Definition of spoil verb from the Oxford Advanced Learner's Dictionary

      

    spoil

     verb
    verb
    BrE BrE//spɔɪl//
     
    ; NAmE NAmE//spɔɪl//
     
    Verb Forms present simple I / you / we / they spoil
    BrE BrE//spɔɪl//
     
    ; NAmE NAmE//spɔɪl//
     
    he / she / it spoils
    BrE BrE//spɔɪlz//
     
    ; NAmE NAmE//spɔɪlz//
     
    past simple spoiled
    BrE BrE//spɔɪld//
     
    ; NAmE NAmE//spɔɪld//
     
    past participle spoiled
    BrE BrE//spɔɪld//
     
    ; NAmE NAmE//spɔɪld//
     
    (British English also) past simple spoilt
    BrE BrE//spɔɪlt//
     
    ; NAmE NAmE//spɔɪlt//
     
    (British English also) past participle spoilt
    BrE BrE//spɔɪlt//
     
    ; NAmE NAmE//spɔɪlt//
     
    -ing form spoiling
    BrE BrE//ˈspɔɪlɪŋ//
     
    ; NAmE NAmE//ˈspɔɪlɪŋ//
     
     
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  1. 1  [transitive] spoil something to change something good into something bad, unpleasant, useless, etc. synonym ruin Our camping trip was spoilt by bad weather. Don't let him spoil your evening. The tall buildings have spoiled the view. Don't eat too many nuts—you'll spoil your appetite (= will no longer be hungry at the proper time to eat). (British English) spoiled ballot papers (= not valid because not correctly marked) I won’t tell you what happens in the last chapter—I don’t want to spoil it for you.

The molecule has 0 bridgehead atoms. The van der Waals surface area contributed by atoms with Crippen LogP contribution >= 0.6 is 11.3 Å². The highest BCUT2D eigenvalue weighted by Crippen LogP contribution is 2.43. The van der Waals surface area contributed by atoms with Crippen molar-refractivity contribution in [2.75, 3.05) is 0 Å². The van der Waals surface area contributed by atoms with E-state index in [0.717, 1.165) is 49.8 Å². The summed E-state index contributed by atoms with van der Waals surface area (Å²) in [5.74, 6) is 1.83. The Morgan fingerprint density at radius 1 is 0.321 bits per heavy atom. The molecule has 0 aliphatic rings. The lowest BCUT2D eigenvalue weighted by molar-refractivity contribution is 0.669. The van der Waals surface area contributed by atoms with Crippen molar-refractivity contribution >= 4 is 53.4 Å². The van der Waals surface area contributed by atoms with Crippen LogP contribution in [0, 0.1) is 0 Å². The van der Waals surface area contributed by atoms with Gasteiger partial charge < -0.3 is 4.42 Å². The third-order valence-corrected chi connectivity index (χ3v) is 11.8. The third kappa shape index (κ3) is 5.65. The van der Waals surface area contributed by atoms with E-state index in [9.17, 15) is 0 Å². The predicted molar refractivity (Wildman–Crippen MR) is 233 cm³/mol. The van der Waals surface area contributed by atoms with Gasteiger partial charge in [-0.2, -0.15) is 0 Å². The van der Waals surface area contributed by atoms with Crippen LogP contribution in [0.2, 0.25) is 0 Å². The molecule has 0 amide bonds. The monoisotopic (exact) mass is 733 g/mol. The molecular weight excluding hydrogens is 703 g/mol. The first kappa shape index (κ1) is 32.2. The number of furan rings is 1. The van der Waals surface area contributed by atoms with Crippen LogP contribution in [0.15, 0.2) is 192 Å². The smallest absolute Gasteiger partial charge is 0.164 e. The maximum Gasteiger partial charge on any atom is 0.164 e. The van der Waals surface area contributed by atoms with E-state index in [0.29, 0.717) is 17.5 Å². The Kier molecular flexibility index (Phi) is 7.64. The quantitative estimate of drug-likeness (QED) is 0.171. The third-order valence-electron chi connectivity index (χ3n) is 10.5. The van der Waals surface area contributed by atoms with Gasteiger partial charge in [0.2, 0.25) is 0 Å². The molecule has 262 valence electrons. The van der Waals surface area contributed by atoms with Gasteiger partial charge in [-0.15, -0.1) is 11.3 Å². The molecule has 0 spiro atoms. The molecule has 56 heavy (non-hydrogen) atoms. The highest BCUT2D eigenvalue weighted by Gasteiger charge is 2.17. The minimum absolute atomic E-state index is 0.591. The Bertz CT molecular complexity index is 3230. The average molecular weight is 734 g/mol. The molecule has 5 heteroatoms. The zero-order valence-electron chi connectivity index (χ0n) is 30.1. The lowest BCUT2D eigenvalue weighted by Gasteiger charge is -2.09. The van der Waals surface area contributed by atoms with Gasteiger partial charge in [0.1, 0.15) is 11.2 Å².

2. 2  [transitive] spoil somebody to give a child everything that they ask for and not enough discipline in a way that has a bad effect on their character and behaviour synonym overindulge She spoils those kids of hers.
  3. 3[transitive] spoil somebody/yourself to make somebody/yourself happy by doing something special Why not spoil yourself with a weekend in a top hotel? He really spoiled me on my birthday.
  4. 4[intransitive] (of food) to become bad so that it can no longer be eaten synonym go off (6)
  5. Word Origin Middle English (in the sense ‘to plunder’): shortening of Old French espoille (noun), espoillier (verb), from Latin spoliare, from spolium ‘plunder, skin stripped from an animal’, or a shortening of despoil.Extra examples Don’t let the bad weather spoil your trip. He spoils the children with expensive toys. Her selfish behaviour completely spoiled the evening. I don’t want to spoil things for everyone else. It would be a pity to spoil the surprise. My grandparents used to spoil me rotten. Now, don’t be hard on the children and spoil their fun! The bad weather really spoilt things for us. Those children are thoroughly spoiled! Why did they have to act so aggressively and spoil everything? Don’t have anything to eat now—you’ll spoil your appetite. I don’t want to spoil your fun, but it’s nearly time to go home. I won’t tell you what happens in the last chapter—I don’t want to spoil it for you. The new buildings have completely spoiled the view. The performance was spoilt by the constant noise from the audience. Why do you always have to spoil everything?Idioms
    be spoiling for a fight
     
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    to want to fight with somebody very much
    spoil the ship for a ha’p’orth/ha’pennyworth of tar
     
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    (saying) to spoil something good because you did not spend enough money or time on a small but essential part of it
    too many cooks spoil the broth
     
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    (saying) if too many people are involved in doing something, it will not be done well
See the Oxford Advanced American Dictionary entry: spoil